In the process, Yahoo's media bent fell to the wayside.

That's entertainment!
In recent months, many of the rumblings at Yahoo have been in the realm of media and content. The high-profile poaching of Couric is just the latest example of Mayer's trying to bring the company into the bright lights. "At Yahoo, we are investing in bringing our users the absolute best content and video experiences available -- and this is just the beginning!" wrote Mayer, in a blog post announcing Couric's hiring.

Couric is best known for co-hosting the "Today Show" on NBC for 15 years before anchoring the "CBS Evening News" for five. Now, she hosts a weekday talk show on ABC, "Katie," and she will continue to front the show even with her new role at Yahoo. Couric will be "the face of Yahoo news" and shoot features for the company's homepage, Mayer said in the blog post.

The move comes after other splashy announcements the company has made in building out its team of media talent. In October, the company announced that David Pogue, the long-time The New York Times columnist, would join Yahoo to head up consumer tech coverage, writing columns and shooting online video.

AllThingsD has also reported that American Idol host Ryan Seacrest has also been in talks with Yahoo about content ideas. Seacrest's production company has apparently been discussing "interesting business opportunities" with the Sunnyvale, Calif.-based company, according to Kara Swisher. (For what it's worth, should Seacrest shoot any on-camera work for Yahoo, it wouldn't be his first foray into online video. One of Seacrest's first on-air gigs was for the little Web site you're reading right now.)

The stakes
Yahoo's partnerships with high-profile figures like Couric are mutually beneficial. While Yahoo may not be the peerless gateway to the Internet that it once was, the number of eyeballs that check it out is still profoundly big: 800 million users a month. Yahoo offers a huge audience and, under Mayer's watch, a significant amount of creative freedom.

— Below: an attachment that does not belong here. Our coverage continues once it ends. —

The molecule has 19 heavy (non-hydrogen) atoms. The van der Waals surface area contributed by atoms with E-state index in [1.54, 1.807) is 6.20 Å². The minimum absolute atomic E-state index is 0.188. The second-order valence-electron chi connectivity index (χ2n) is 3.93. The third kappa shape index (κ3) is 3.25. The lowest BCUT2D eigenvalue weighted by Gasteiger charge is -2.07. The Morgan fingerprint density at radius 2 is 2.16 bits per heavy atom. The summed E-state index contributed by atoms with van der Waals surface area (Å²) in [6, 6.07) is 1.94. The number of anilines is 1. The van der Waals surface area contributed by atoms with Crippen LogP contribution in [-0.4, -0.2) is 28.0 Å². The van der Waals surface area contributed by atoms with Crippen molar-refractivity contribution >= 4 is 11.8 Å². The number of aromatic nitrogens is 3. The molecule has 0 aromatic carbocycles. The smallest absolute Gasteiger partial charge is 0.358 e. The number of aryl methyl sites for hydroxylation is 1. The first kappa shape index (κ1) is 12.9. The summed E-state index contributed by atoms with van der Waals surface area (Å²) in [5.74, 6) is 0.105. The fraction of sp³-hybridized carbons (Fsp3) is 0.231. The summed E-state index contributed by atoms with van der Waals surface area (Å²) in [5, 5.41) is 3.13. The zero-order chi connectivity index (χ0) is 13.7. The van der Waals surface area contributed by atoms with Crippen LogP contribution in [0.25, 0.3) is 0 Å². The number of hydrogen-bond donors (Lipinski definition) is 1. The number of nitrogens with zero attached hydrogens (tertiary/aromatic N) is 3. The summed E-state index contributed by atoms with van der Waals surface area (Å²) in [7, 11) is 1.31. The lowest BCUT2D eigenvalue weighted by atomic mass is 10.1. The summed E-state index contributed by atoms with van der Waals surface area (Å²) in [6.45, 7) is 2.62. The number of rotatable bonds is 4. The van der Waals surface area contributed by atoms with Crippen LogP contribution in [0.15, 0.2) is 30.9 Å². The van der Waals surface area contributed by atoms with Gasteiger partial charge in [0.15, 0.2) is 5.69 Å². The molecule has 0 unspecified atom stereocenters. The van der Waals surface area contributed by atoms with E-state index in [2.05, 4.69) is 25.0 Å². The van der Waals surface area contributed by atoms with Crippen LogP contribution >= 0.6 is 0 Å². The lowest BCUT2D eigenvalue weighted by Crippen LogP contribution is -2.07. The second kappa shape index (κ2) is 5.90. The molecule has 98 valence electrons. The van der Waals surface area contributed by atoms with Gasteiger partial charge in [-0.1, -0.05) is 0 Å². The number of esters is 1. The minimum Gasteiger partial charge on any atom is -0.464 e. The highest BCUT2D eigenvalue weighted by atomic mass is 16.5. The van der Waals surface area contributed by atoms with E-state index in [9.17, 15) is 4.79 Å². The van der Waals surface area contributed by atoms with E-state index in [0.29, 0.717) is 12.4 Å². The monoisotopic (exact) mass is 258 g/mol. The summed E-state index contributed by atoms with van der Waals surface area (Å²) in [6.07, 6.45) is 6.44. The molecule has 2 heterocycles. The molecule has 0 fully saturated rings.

The figures Yahoo has recruited are recognizable ones -- the kind of people with a built in base of fans that have already made following these people part of the "daily habit" that Yahoo so wants to be a part of. And much of this strategy revolves around short bites of shareable video.

Video advertising is the most promising ad market on the Web. Researcher eMarketer earlier this year forecast that video ad spending would more than quadruple from 2011 to 2017, making it the fastest-growing format of digital ads throughout that time period.

However, Mayer still has a lot to prove. Her strategy thus far has turned around a couple measurement of Yahoo's relevance -- traffic and stock price, as examples -- but Yahoo has yet to demonstrate clear momentum in revenue or profit. In the most recent quarter, the company posted GAAP revenue of a little over $1.13 billion, a five percent decrease from that time last year.

Video advertising on the Web is still burgeoning, and it works in Yahoo's favor that no one player has figured it out yet. Google may be the universal leader on search ads, for example, and YouTube has no peer in subscription-free online video, but it's still figuring out how to make money from video ads.

Others like Yahoo were wise to this opportunity already. AOL has been aggressively refashioning its video scope, another Web giant that is rebuilding itself after a slip from the Internet's pantheon. The company has been steadying its revenue by transforming to an ad-driven digital-media operation under Chief Executive Tim Armstrong, exemplified by last month's agreement to buy Adap.tv, a video-ad marketplace platform, for $405 million after a $315 million takeover of The Huffington Post in 2011. The company posted strong third-quarter earnings, with revenue of $561.3 million, beating Wall Street's estimates of about $549 million.

Like the rest of Yahoo under Mayer, it looks like her entertainment push is asking the world for wait-and-see.